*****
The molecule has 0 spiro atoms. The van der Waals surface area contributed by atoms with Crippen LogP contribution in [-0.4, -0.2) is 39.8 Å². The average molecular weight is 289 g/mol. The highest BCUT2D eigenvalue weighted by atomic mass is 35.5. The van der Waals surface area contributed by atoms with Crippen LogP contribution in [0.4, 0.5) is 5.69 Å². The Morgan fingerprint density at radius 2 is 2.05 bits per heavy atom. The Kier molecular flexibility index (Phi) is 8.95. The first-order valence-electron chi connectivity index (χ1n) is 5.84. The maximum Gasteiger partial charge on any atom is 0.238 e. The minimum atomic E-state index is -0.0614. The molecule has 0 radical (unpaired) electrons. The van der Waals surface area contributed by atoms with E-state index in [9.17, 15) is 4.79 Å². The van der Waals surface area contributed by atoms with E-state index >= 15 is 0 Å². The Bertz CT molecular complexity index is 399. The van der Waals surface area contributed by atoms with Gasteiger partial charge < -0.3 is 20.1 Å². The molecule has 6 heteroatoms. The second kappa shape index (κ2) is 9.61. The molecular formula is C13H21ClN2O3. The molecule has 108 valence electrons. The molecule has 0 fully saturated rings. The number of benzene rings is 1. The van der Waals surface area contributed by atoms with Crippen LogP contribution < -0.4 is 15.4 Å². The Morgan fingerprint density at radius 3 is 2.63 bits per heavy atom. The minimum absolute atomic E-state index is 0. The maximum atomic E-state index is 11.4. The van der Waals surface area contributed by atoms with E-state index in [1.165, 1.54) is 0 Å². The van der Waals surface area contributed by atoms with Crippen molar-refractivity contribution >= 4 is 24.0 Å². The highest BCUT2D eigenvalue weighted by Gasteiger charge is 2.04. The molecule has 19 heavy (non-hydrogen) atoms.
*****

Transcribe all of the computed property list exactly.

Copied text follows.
The molecule has 0 spiro atoms. The van der Waals surface area contributed by atoms with Crippen LogP contribution in [-0.4, -0.2) is 39.8 Å². The average molecular weight is 289 g/mol. The highest BCUT2D eigenvalue weighted by atomic mass is 35.5. The van der Waals surface area contributed by atoms with Crippen LogP contribution in [0.4, 0.5) is 5.69 Å². The Morgan fingerprint density at radius 2 is 2.05 bits per heavy atom. The Kier molecular flexibility index (Phi) is 8.95. The first-order valence-electron chi connectivity index (χ1n) is 5.84. The maximum Gasteiger partial charge on any atom is 0.238 e. The minimum atomic E-state index is -0.0614. The molecule has 0 radical (unpaired) electrons. The van der Waals surface area contributed by atoms with E-state index in [9.17, 15) is 4.79 Å². The van der Waals surface area contributed by atoms with E-state index >= 15 is 0 Å². The Bertz CT molecular complexity index is 399. The van der Waals surface area contributed by atoms with Gasteiger partial charge < -0.3 is 20.1 Å². The molecule has 6 heteroatoms. The second kappa shape index (κ2) is 9.61. The molecular formula is C13H21ClN2O3. The molecule has 108 valence electrons. The molecule has 0 fully saturated rings. The number of benzene rings is 1. The van der Waals surface area contributed by atoms with Crippen LogP contribution < -0.4 is 15.4 Å². The Morgan fingerprint density at radius 3 is 2.63 bits per heavy atom. The minimum absolute atomic E-state index is 0. The maximum atomic E-state index is 11.4. The van der Waals surface area contributed by atoms with E-state index in [1.165, 1.54) is 0 Å². The van der Waals surface area contributed by atoms with Crippen molar-refractivity contribution >= 4 is 24.0 Å². The highest BCUT2D eigenvalue weighted by Gasteiger charge is 2.04. The molecule has 19 heavy (non-hydrogen) atoms.